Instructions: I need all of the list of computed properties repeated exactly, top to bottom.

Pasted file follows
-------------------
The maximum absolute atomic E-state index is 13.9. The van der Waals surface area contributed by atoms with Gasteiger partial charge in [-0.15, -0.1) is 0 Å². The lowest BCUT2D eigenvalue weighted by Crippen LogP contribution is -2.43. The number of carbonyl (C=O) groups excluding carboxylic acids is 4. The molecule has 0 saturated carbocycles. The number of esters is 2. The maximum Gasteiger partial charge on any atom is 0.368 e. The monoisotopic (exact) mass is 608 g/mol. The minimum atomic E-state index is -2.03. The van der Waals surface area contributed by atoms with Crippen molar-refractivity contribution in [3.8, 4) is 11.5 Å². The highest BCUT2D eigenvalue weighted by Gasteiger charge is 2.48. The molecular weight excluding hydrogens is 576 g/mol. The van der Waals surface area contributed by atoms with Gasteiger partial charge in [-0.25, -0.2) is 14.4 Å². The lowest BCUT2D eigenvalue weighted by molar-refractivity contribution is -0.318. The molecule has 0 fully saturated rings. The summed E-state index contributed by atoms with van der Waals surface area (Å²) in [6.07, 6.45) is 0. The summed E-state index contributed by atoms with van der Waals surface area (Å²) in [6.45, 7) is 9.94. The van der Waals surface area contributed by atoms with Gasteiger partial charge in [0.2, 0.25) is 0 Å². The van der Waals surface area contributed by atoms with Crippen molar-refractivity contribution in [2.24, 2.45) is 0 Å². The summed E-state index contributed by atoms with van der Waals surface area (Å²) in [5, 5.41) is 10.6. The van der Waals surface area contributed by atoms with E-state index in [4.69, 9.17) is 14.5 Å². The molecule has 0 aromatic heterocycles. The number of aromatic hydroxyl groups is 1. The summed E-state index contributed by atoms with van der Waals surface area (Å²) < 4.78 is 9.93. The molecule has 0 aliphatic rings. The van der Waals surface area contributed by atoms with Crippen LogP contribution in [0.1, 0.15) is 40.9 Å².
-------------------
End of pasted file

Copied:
The maximum absolute atomic E-state index is 13.9. The van der Waals surface area contributed by atoms with Gasteiger partial charge in [-0.15, -0.1) is 0 Å². The lowest BCUT2D eigenvalue weighted by Crippen LogP contribution is -2.43. The number of carbonyl (C=O) groups excluding carboxylic acids is 4. The molecule has 0 saturated carbocycles. The number of esters is 2. The maximum Gasteiger partial charge on any atom is 0.368 e. The monoisotopic (exact) mass is 608 g/mol. The minimum atomic E-state index is -2.03. The van der Waals surface area contributed by atoms with Crippen molar-refractivity contribution in [3.8, 4) is 11.5 Å². The highest BCUT2D eigenvalue weighted by Gasteiger charge is 2.48. The molecular weight excluding hydrogens is 576 g/mol. The van der Waals surface area contributed by atoms with Gasteiger partial charge in [-0.25, -0.2) is 14.4 Å². The lowest BCUT2D eigenvalue weighted by molar-refractivity contribution is -0.318. The molecule has 0 fully saturated rings. The summed E-state index contributed by atoms with van der Waals surface area (Å²) in [6.07, 6.45) is 0. The summed E-state index contributed by atoms with van der Waals surface area (Å²) in [6.45, 7) is 9.94. The van der Waals surface area contributed by atoms with Gasteiger partial charge in [0.2, 0.25) is 0 Å². The van der Waals surface area contributed by atoms with Crippen molar-refractivity contribution in [2.24, 2.45) is 0 Å². The summed E-state index contributed by atoms with van der Waals surface area (Å²) in [5, 5.41) is 10.6. The van der Waals surface area contributed by atoms with E-state index in [4.69, 9.17) is 14.5 Å². The molecule has 0 aromatic heterocycles. The number of aromatic hydroxyl groups is 1. The summed E-state index contributed by atoms with van der Waals surface area (Å²) < 4.78 is 9.93. The molecule has 0 aliphatic rings. The van der Waals surface area contributed by atoms with Crippen LogP contribution in [0.1, 0.15) is 40.9 Å².